The Lone Ranger: The Noble Savage Vs. Greedy Capitalist

Comic book action movie of the beloved hero of yesteryear and his trusty sidekick the Lone Ranger. Yes, you read that right. Tonto is really the lead in this movie, as played by Johnny Depp, who does tend to steal movies with his sly cool presence. In true Hollywood fashion, this movie subverts the old storyline with a Politically Correct version to make appeal to the false conscience of the American public.

The movie is WAY TOO LONG at 2 hours and 20 minutes. It should have been cut by 20 minutes. And it could have saved almost all that 20 minutes by deleting a “modern” day hook that bookends the movie. We see a young kid in 1933 in some carnival freak show watching a wild west exhibit where Tonto is now very old and on display as a “Noble Savage.” Tonto then proceeds to tell the kid the story of how John Reid, started “as a man of law,” but ended as “a man of justice” as the Lone Ranger. At least that’s how the filmmakers see it. Completely worthless waste of time, this book end. And it ends with the kid asking Tonto if it is really true, the story he told. Tonto says in “It’s up to you, Kemosabe.” Legends are not about the facts, they are supposed to be about the truth.

Anyway, the actual movie is not as terrible. It is a popcorn fun action comic book movie after all, so you don’t make your expectations high. The final action sequence was lots of fun and even brought back emotional memories when they played the William Tell Overture, saved for that climactic ending. They play the characters against their original types, Tonto is the stronger personality and the Lone Ranger is a goofy bumbling prosecuting attorney who provides the humor against Depp’s straight man.

The character arc of this story is all about the Lone Ranger being a man of the law, who seeks to do everything the right way and according to due process. No matter how bad the criminal, he believes every man has the right to his day in court. A particular phrase of his “Bible,” John Locke’s Treatise on Government is quoted at the beginning, which captures his worldview: Men must “quit the laws of nature and assume the laws of man,” in order to maintain civilization. Tonto, however, as his ally foil believes that “justice is what a man must take for himself.” He believes in working outside the law, the way of nature so to speak.

So the theme of this movie is about Law vs. Nature, and which of these views can lead to justice. One of the recurring thematic memes in this movie is “Nature out of balance,” and how to achieve that balance again.

The white man is the evil menace because as Tonto says, “Indians are like coyotes (nature). They kill and leave nothing to waste. What does the white man kill for?” In the movie, the white man kills for power and money. So, in short, the white man believes the Indian to be savage, and civilization to be achieved through lawful means and “progress,” but what we see in this story is that the white man is the savage, progress is exploitative, and that the Lone Ranger ultimately comes to believe that if men like those in power represent the law, then he’d rather be an outlaw. He gives up his belief in due process to stay an outlaw at the end because “there comes a time when good men must wear a mask.”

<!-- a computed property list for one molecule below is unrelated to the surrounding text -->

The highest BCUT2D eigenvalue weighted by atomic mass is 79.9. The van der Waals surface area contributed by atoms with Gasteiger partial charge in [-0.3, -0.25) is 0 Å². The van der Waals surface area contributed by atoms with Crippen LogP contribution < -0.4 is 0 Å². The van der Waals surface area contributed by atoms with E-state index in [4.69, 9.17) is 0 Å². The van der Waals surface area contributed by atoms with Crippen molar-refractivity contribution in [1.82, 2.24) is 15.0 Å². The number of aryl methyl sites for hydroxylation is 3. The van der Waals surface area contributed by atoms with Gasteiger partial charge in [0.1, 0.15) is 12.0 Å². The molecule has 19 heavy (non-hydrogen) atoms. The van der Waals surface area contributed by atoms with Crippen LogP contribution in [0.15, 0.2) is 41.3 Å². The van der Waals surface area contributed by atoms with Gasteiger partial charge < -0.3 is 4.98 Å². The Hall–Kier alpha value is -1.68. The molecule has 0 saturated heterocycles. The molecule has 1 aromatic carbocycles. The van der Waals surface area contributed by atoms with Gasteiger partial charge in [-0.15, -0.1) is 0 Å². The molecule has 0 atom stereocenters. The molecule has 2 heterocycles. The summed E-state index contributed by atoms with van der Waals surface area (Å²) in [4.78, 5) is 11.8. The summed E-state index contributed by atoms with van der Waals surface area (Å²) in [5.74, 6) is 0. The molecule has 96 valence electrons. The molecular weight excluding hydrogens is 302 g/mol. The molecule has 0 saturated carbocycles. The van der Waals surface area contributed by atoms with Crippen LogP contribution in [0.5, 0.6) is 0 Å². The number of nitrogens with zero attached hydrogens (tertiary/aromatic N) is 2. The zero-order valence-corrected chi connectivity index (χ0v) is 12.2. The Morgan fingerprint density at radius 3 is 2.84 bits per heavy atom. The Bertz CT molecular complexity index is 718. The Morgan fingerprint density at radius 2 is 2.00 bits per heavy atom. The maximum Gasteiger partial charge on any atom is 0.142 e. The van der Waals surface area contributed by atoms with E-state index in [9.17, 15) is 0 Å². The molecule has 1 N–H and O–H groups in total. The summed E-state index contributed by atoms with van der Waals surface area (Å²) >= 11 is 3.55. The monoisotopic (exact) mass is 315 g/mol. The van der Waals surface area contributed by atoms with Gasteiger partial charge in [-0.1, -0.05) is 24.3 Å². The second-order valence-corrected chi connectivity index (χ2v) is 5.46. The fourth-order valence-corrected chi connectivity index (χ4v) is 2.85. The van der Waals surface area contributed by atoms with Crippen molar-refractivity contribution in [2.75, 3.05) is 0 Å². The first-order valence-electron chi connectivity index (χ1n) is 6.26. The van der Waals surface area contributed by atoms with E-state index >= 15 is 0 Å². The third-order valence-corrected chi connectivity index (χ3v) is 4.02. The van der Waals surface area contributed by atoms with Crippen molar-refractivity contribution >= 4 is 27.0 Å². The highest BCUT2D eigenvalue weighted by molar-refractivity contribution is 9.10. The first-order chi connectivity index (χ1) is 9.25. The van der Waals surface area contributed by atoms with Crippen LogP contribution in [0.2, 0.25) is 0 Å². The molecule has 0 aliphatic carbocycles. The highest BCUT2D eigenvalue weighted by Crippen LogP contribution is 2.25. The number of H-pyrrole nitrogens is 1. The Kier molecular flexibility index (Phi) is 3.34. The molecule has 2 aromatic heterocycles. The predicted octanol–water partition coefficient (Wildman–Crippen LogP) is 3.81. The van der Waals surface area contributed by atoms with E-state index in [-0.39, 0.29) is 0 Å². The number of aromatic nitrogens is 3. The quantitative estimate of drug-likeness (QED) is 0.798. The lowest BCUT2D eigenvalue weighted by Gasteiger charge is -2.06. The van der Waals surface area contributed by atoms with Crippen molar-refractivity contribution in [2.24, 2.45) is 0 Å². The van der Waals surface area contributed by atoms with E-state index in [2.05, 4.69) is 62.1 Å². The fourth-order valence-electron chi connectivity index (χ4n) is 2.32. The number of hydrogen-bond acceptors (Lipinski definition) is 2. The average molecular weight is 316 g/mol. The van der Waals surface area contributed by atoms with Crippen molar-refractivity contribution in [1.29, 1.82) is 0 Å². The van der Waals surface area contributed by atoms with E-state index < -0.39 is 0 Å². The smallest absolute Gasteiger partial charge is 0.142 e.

This heart change is reflected when the Lone Ranger finally has the chance to kill the outlaw who killed his brother (and ate his heart, if that wasn’t bad enough). Reid does not shoot him in cold blood. Instead he seeks to take him in to face a trial, because Reid considers himself “not a savage” to kill outside of the law. But Tonto tells him, “No. You are not a man.” (Again, the laws of man versus the laws of nature) And after all that energy to do the right thing, it backfires on Reid because the law and the outlaws are all in the hands of the greedy capitalist, and so the outlaw gets away and the Lone Ranger becomes captive to the bad guys. So, later when Reid has the chance to shoot the unarmed outlaw, he finally does, only to find his gun is out of bullets, and he has to fight him physically. But we see the hero is changed. He has given up on lawful means of pursuing justice. And when he is offered a new gold watch as a reward by the new greedy capitalists in charge, thinking they can buy him just like they buy others, he rejects it and decides to keep on his mask to stay an outlaw.

But it seems in the movie that everyone is in the hands of the greedy capitalist and there are no good capitalists. The “engine of western civilization,” the railroad, is the goal of the greedy capitalist, as the ultimate bad guy of all bad guys. He is the one who exploits nature carelessly with the expansion of railroads as the emblem of progress. The cliché ugly outlaw thugs are hired by the greedy capitalist to do his bidding, the military (led by a cliché General Custer look alike) are controlled by the greedy capitalist to kill Indians. All the evil and abuse that occurs in this movie all seems to come back to the greedy capitalist businessman as the ultimate villain.

Well, there are plenty of those in our world. If you can find the balance of nature within yourself to understand that not all progress is evil, not all capitalists are greedy exploiters and not all white men are evil, you can enjoy this film for what it is with its faults: A ridiculous action comic book movie that is politically correct, but fun at times.

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